In 1801, the U.S. House of Representatives chose Thomas Jefferson as the third president of the United States after he and Aaron Burr tied in the Electoral College. It took 35 House ballots before Jefferson won and Burr became vice president.
In 1817, Baltimore became the first U.S. city with gas-burning street lights.
In 1867, the first ship passed through the Suez Canal.
In 1904, Giacomo Puccini's Madama Butterfly premiered in Milan, Italy.
In 1909, Apache leader Geronimo died while under military confinement at Fort Sill, Okla.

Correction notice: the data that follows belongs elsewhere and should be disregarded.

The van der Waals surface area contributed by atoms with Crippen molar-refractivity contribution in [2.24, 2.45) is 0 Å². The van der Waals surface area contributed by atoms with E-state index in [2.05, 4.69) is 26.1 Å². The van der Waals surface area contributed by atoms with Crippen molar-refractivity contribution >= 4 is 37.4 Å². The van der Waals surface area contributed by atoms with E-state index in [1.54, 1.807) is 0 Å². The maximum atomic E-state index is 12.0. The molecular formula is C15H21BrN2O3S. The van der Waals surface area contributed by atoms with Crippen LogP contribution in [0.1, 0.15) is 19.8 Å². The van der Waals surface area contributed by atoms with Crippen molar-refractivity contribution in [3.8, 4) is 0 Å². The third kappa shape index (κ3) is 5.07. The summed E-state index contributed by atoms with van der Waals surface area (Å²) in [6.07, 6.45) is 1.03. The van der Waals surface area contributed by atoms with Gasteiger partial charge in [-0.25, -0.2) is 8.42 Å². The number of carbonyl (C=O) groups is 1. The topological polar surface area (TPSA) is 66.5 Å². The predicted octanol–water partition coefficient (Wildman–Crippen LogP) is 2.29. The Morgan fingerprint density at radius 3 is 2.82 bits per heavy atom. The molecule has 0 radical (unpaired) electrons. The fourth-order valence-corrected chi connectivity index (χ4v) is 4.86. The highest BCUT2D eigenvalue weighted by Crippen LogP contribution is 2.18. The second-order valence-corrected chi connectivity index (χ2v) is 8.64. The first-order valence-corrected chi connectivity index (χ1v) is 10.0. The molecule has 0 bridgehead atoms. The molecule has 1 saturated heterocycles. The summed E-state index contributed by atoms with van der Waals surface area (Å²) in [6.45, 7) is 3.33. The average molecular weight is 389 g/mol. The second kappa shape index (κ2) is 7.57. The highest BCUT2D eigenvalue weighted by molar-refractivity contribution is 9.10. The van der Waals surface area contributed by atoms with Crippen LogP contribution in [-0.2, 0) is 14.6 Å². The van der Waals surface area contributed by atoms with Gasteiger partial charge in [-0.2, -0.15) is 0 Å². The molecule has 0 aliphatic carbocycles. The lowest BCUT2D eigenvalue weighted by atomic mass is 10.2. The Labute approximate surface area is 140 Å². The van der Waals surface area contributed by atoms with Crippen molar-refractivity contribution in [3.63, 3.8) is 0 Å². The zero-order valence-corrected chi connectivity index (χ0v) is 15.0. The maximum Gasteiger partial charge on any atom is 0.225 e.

In 1933, Newsweek magazine published its first issue.
In 1968, the Naismith Memorial Basketball Hall of Fame opened in Springfield, Mass.
In 1979, A Prairie Home Companion, hosted by Garrison Keillor, made its debut on National Public Radio.
In 1986, Johnson and Johnson halted production of all non-prescription drugs in capsules following the death of a Peekskill, N.Y., woman from cyanide-laced Extra-Strength Tylenol.
In 2002, a series of raids by communist rebels left 137 dead in Nepal.